[7] By November 2012, following a favourable CAFCASS report, the CAFCASS officer having been impressed by the quality of contact between OD and the father, a fresh order for alternate weekend staying contact was in place. However on the 26 June 2013 there was a referral to Social Services from OD’s nursery, OD having alleged to the Deputy Head that his father had hit him and “poked him in the eye”. This referral inevitably led to an initial assessment.

[8] The initial assessment was undertaken by the local authority and is dated 26 July 2013.The assessment recorded that OD had been seen on his own by the social worker and had repeated his allegation that his Dad had hit him and “sometimes pokes him in the eye”. OD twice asked not to be sent to his father’s. The mother was advised by social services to seek legal advice and the case was closed as the mother was seen to be taking “protective measures”, that is to say was refusing to allow contact. The report makes it clear that no further action was being taken only because the mother was taking protective action and that failure on her part to seek legal advice might lead to a child protection conference. Whilst the judge ultimately was not satisfied that the father had ever injured OD, believing that the mother too readily accepted “the literality” of what OD says (para 27); it is clear that on this occasion contact was suspended, effectively, on the direction of Social Services.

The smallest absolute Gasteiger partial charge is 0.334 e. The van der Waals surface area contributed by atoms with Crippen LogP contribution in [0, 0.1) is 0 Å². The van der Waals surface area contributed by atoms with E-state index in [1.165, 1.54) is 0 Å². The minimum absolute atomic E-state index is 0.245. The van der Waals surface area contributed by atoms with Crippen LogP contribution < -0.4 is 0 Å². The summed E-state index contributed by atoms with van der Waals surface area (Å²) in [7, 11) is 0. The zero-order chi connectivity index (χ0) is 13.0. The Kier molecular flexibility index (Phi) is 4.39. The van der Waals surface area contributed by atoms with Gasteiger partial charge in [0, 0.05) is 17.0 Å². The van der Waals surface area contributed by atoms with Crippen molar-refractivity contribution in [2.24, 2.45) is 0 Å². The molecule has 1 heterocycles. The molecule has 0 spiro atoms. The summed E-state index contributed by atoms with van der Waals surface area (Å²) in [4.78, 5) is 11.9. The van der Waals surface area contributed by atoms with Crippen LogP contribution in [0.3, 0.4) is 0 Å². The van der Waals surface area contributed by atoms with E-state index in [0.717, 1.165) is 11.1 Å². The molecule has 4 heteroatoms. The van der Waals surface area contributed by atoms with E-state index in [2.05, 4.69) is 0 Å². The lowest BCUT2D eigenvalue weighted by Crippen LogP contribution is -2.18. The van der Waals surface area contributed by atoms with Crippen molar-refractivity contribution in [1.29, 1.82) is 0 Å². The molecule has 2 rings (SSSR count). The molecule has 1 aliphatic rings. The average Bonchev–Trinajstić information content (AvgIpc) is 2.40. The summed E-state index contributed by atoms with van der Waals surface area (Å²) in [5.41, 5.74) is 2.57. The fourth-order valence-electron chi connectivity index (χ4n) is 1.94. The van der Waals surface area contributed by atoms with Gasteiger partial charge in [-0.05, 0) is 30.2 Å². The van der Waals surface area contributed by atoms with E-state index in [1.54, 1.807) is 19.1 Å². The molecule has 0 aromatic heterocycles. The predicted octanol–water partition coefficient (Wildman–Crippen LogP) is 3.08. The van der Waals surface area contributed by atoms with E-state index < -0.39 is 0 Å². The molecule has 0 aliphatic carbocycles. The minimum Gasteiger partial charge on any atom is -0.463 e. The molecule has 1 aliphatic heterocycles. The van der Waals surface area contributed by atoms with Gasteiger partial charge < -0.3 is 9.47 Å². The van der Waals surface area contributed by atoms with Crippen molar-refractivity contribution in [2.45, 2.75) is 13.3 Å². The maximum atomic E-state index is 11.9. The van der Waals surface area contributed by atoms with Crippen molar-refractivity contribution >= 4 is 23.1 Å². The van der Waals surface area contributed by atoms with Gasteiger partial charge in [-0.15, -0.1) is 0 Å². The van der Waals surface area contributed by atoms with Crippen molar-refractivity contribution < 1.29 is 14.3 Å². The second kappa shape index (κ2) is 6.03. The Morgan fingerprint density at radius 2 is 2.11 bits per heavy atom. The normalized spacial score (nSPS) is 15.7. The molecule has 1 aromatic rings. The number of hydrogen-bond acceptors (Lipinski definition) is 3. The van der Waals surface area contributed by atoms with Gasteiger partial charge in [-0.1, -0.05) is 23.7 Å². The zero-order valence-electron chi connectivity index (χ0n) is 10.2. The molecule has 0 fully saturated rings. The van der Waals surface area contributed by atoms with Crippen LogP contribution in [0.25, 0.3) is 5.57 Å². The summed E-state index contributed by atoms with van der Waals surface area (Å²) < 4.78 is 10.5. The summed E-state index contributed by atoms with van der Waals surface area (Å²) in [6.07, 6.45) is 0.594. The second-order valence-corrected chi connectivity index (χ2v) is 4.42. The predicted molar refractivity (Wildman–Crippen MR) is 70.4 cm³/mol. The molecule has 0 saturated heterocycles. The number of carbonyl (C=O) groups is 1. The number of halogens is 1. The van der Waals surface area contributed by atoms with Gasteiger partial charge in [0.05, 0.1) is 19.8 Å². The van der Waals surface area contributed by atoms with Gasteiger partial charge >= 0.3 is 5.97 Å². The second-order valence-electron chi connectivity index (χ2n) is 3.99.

[9] The father applied to enforce the November 2012 order and the mother to vary it. At a direction hearing on the 3 December 2013, a s7 of the Children Act 1989 report was ordered by the court in respect of the cross applications.